Publisher: IDW Publishing
Writer: Brandon Easton
Artist: Denis Medri
Release Date: 18th November, 2015
The history of comic books based on the world of wrestling makes for particularly grim reading. It shows the two have worlds have yet to produce something genuinely noteworthy, in fact, some of the worst comics ever produced have been based on wrestling, such as the failed attempts to launch the Ultimate Warrior as a comic book character. Writers seemingly fail to distinguish between the gimmick and real life personas, thus producing a story which fails on both counts. With that in mind, I chose IDW’s graphic novel “Closer To Heaven” with very low expectations.
The plot is biographical and focuses on the titular Andre The Giant (André Roussimoff), from his modest background in rural France, to regional wrestling attraction, to international celebrity during the WWF’s National expansion in the ’80s as a result of Vince McMahon Jnr’ acquiring the promotion from his father.
Easton crams a whole lot into this book (too much to cover in depth in this review), but to his credit he doesn’t gloss over the superstar’s faults and flaws, such as his tendency to drink himself to his limits, bouts of casual racism, and reluctant attitude towards fatherhood. His writing is given further depth by Medri’s artwork, which beautifully captures the quiet moments of pathos, balancing them perfectly with the in-ring action.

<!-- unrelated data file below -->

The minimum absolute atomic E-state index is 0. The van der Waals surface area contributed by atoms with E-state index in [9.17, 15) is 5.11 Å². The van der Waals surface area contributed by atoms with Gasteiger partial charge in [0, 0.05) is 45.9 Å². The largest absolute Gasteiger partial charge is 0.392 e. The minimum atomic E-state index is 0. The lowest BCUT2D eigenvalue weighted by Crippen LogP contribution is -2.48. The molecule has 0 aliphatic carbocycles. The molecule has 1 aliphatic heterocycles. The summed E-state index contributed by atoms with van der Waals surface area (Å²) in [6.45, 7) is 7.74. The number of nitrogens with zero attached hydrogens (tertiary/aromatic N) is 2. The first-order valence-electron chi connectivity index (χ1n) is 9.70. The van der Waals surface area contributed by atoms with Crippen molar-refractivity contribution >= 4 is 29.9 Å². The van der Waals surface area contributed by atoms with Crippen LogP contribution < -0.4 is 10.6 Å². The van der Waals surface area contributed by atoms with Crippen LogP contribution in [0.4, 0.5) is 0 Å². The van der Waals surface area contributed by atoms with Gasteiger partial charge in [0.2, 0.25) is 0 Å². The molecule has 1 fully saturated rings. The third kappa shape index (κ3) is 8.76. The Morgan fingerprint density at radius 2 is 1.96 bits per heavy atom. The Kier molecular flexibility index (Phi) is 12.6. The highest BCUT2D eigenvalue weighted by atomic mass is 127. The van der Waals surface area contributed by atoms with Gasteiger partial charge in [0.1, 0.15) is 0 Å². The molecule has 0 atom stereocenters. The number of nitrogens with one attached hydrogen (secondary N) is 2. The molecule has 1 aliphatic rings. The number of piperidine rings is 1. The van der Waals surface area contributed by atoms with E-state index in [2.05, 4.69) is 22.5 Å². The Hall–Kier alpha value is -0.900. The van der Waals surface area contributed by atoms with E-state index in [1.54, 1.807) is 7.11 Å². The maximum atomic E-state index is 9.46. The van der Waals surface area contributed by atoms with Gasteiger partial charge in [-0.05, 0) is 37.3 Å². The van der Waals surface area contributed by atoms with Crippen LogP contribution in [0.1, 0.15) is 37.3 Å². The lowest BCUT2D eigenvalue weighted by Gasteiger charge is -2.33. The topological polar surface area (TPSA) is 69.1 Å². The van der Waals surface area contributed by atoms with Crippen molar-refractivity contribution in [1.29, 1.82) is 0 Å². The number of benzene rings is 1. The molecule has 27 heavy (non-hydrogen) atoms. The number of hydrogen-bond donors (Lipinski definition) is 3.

As a kicker, the story has some real emotional weight to it, too. As Andre’s life passes by, close acquaintances come and go, and all the while he knows his time on this earth is limited due to his condition, acomegaly, a disease that made it unlikely he would live past the age of forty. The result is a tale that feels authentic to the world of wrestling and true to the story of Andre the Giant.
Wrestling fans will be familiar with many of these tales, so it would be silly to assume they are who this graphic novel is primarily aimed at. Rather this book has a much broader appeal. It’s a strong piece of storytelling in its own right, which is sure to hook the casual observer, too.
The writer of this piece was:
Gary Kane aka (GK)
GK tweets from @Kanoclassic